It was somewhat of an impulse buy, and one that’s a little difficult to justify considering how little we actually travel anywhere by car. But at lunch time last Tuesday, I gave in and bought a Garmin nüvi 200W.
I was getting ready to head out of town for a few days and knew that I’d be driving in an unfamiliar place, so this seemed like a good time to try it out. Worst case, I could return it within 14 days for a full refund. One of the problems with these things is that there’s no good way to evaluate how well they work, other than maybe finding someone who already has one and asking them to let you borrow theirs for a few days. I have yet to be inside an electronics store where the display models can actually pick up the GPS satellite signals, and even if they could, what are you going to do? Walk around the store with it?
So I’ve been using it on and off for the last three days, and I thought I’d share my initial impressions for the handful of people who read this blog.
While I was still inside the store, before checking out, the salesman told me that he also owned a nüvi, and assured me that I would be able to just take it out of the box and start using it. He was right. Within a minute or so (as long as it took to assemble the little suction-cup mounting bracket thingy), I had it plugged in and attempting to acquire the satellite signal for initialization. It takes it a minute or so that first time, to get acquainted with where in the world it is, but after that it just works in real time.
The thing that has surprised me most about the nüvi is how scary-accurate the thing is. Never having used a GPS before, I guess I figured that a less-than-$200 GPS would be more of a toy, able to keep up with your approximate location (give or take a block) but certainly not able to pinpoint your location within what seems to be a few feet. I really noticed it when I was driving around some of the neighborhoods in Madison, where the streets are fairly close together and it would be easy for a less precise device to get confused about exactly how far you’ve gone past Front Street, and how far you have to go until you get to Arnett street just a few yards away.
The navigation also seems to work reasonably well, and (knock wood) it hasn’t gotten me lost yet. Other GPS owners had warned me that these things will sometimes give you directions that can seem incorrect, especially if you already think you know the best way to get where you’re going. For example, when I was heading south on I-65 through Nashville, at one point I had the option (as indicated by the road signs) of bearing to the right to stay on I-65 South (towards Huntsville), or bearing left to take I-24 East/I-40 East (towards Chattanooga and Knoxville). The nüvi unexpectedly told me to bear to the left, and since I had some time to kill anyways, I went along with it to see how long it would take for the nüvi to realize its “mistake”. What I discovered was that after a few additional turns, I was once again headed south on I-65, and decided that the nüvi had probably determined a slightly quicker way to get me there (even if it was less obvious).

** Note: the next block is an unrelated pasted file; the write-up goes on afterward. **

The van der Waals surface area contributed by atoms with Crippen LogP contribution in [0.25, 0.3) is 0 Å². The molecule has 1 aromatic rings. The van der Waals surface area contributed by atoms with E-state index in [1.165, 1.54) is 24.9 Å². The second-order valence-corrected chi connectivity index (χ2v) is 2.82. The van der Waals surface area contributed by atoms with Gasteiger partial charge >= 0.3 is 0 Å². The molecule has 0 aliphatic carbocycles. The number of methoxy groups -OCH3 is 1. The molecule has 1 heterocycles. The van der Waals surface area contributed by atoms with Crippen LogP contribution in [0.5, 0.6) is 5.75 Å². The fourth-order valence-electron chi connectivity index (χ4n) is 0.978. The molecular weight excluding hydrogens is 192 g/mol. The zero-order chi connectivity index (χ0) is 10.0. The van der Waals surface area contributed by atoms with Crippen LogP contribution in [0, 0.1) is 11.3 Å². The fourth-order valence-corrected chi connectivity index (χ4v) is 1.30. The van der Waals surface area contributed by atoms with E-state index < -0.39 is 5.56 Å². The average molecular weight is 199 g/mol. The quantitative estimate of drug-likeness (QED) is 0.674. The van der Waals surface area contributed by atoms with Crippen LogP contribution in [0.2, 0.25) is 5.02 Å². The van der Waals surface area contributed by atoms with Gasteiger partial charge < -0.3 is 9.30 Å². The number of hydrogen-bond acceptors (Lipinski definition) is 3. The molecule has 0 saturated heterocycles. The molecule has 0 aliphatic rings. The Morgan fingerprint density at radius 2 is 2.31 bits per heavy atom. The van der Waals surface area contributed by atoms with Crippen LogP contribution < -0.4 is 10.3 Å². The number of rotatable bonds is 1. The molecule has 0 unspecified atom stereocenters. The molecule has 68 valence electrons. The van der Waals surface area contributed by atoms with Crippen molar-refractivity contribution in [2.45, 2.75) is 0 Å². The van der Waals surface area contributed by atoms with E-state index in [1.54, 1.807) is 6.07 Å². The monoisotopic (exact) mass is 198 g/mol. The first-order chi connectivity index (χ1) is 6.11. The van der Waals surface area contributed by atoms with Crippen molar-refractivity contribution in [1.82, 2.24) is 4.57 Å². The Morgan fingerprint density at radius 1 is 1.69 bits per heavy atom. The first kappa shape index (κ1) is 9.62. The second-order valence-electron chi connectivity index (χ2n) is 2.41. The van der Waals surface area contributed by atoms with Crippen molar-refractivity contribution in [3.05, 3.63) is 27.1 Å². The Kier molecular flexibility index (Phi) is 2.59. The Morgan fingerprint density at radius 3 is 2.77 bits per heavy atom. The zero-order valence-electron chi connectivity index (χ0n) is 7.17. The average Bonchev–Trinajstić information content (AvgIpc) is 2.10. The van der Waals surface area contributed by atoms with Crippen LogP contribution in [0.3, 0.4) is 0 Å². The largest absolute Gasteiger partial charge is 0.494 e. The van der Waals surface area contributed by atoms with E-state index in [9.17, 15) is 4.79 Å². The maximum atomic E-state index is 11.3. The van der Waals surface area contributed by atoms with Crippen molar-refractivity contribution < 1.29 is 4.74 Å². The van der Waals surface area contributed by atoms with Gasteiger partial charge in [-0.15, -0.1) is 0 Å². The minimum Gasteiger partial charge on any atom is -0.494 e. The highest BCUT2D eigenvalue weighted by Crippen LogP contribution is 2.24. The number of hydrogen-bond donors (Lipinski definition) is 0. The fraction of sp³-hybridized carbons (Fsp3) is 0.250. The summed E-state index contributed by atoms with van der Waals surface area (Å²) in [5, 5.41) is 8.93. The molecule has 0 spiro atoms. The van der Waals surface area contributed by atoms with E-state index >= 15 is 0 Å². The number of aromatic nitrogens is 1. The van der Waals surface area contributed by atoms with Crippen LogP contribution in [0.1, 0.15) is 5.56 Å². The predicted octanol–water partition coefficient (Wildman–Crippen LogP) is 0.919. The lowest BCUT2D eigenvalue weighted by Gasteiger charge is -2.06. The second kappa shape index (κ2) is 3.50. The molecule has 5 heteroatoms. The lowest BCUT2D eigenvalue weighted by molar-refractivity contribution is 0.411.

Speaking of the navigation aspect, one of the features of the more expensive nüvi models (and one that’s not included with the 200W that I bought) is that they offer a text-to-speech capability. This means that instead of merely telling you to “turn right in 0.4 miles”, the voice will tell you to “turn right on Gillespie Street”. The advantage being, I suppose, that you don’t have to look up at the map to see the name of the street that you’re supposed to turn on. Personally, I haven’t missed that feature. The name of the street for the next turn is always displayed very clearly at the top of the screen, and a quick glance is enough for me to get that information.
I’m undecided about the quality of the maps at this point, and I’ve obviously only used them in a handful of states so far. Actually, it’s not the maps themselves that I’m worried about so much as the “points of interest” (POI) listings that they incorporate. My nüvi came with the 2008 edition of the maps, but I noticed that they were missing a number of places (e.g. restaurants and stores) that I would have expected to find in the listings. I’ve read that a newer edition of the maps has just become available, and so I’m planning to download those when I get home. It’s worth noting that trying to obtain a new user account at the myGarmin web site (Garmin’s customer portal) can be an exercise in frustration. After attempting to sign up with a number of my usual choices for user names, and being told that they were already in use, I started just making up nonsense words, but it told me that those were taken as well. I finally found a posting at their support site that recommended entering your e-mail address as your user name, and once I tried that it let me in.
To sum up, the pros are that it’s really easy to set up and use, and it just works. The only “con” so far is that the POI listings are pretty limited, and you’re probably not going to be able to rely on that to find places for you. Overall, though, I’m feeling pretty good about the purchase and I do think I’ll keep it.